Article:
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I am having a hard time understanding what almost convex means. The definition is the following:

A group $G = \langle S\rangle$ is almost convex if there exists a constant $k$ such that every two points in the sphere of radius $n$ at distance at most 2 in the Cayley graph $\Gamma(G,S)$ can be joined by a path of length at most $k$ that stays in the radius ball of lenght $n$.

I am also having a difficult time trying to solve this question: Let $G$ and $H$ be almost convex groups, show that $G \bigoplus H$ and $G * H$ are also almost convex groups.

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So, what do you know about almost convex groups? Do you know the definition? – Gerry Myerson May 7 '12 at 4:31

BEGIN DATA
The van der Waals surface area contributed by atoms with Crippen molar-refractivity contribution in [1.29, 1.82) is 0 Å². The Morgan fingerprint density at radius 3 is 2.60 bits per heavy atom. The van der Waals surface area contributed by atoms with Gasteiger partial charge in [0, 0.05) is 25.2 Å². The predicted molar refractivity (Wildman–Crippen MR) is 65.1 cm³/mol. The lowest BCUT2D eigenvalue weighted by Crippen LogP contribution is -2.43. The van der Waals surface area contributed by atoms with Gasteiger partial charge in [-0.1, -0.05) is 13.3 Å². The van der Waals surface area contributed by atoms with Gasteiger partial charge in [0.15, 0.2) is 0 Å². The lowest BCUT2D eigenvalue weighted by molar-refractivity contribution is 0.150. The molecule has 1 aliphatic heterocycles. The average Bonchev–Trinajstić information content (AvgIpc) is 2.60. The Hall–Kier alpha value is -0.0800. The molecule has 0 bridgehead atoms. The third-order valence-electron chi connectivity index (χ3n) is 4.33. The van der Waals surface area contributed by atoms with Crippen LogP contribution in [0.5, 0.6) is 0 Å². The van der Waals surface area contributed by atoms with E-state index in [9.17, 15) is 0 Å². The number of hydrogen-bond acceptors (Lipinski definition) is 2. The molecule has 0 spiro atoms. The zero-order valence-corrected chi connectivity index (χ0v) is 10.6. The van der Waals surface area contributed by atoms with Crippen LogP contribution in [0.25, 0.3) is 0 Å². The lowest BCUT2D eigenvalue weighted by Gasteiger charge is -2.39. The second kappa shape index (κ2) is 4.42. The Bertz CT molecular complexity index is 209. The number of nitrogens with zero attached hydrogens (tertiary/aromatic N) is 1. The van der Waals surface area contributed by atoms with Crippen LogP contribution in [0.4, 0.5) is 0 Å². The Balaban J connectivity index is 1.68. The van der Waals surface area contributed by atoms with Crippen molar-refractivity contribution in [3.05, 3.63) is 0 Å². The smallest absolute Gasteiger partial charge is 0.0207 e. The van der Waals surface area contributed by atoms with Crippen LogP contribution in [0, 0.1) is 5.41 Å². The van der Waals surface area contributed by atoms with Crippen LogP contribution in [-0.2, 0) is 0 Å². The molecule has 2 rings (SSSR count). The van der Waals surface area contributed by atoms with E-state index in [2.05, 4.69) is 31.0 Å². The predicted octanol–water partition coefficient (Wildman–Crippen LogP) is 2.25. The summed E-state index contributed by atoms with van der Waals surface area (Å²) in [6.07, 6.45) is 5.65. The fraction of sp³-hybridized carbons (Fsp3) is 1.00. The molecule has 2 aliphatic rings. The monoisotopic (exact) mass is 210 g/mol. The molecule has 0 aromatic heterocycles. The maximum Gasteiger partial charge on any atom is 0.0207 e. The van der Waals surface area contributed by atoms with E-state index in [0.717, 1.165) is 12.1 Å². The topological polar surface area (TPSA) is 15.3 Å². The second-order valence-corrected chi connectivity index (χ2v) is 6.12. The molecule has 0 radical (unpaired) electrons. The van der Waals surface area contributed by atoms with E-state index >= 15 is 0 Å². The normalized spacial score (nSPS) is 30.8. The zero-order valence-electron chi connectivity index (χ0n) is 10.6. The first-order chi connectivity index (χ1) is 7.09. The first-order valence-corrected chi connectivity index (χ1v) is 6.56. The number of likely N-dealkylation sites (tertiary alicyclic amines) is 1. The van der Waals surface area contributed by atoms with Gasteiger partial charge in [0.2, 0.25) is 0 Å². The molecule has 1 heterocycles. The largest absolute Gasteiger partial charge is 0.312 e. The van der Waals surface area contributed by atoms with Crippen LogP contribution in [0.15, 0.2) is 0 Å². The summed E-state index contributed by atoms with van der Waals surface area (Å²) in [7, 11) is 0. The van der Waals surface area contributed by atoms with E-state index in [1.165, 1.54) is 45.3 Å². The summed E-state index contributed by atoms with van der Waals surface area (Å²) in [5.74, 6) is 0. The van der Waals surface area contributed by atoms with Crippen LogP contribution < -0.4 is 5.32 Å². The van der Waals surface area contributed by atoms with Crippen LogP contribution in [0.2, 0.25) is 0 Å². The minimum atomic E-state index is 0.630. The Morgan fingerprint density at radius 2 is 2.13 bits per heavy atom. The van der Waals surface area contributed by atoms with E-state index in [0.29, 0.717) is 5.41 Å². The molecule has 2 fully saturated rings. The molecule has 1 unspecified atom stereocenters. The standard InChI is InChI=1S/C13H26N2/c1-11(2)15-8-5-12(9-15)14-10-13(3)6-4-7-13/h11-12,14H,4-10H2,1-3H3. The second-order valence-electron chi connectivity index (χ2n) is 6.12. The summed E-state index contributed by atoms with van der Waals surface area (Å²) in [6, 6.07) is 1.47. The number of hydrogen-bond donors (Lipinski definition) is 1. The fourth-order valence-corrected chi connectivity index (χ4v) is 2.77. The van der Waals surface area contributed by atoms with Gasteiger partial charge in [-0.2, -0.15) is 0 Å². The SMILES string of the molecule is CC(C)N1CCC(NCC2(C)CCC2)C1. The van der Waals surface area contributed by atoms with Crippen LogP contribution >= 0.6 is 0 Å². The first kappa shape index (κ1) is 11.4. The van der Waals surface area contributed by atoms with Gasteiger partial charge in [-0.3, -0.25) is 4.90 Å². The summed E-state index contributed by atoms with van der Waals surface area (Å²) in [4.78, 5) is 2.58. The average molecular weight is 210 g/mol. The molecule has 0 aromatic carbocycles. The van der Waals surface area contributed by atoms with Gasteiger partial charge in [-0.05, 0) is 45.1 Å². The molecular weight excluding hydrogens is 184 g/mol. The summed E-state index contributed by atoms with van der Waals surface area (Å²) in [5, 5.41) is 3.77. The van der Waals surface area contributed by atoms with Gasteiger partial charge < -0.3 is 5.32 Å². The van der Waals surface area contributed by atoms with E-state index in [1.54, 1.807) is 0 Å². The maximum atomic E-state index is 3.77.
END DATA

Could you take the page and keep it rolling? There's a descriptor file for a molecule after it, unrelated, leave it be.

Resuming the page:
I Suggest you that you read chapter seven from Geometric group theory, an introduction by Clara Loh – Babak Miraftab May 7 '12 at 4:57
I do not understand the definition. – Rhonda May 7 '12 at 6:41
I think the question was not whether you understand the definition (you already said in the question that you don't) but whether you know it. – joriki May 7 '12 at 10:47
@joriki has it right - maybe if you produce the definition someone will be able to help you understand and/or use it. – Gerry Myerson May 7 '12 at 13:00

Being almost convex means that balls in the Catkey graph don't have 'horns', i.e. long subsets that almost touch each other at the tips (spare close in the Cayley graph) but are far apart traveling in the ball. If someone folded the Earth (like Inception) so that Shanghai was only a mile in the air above London, the cities would be close (a mile apart), but if one is restricted to walking on the surface of the earth, the distance is very long.

For the second part, just change each coordinate one at a time. It won't make you leave the ball.

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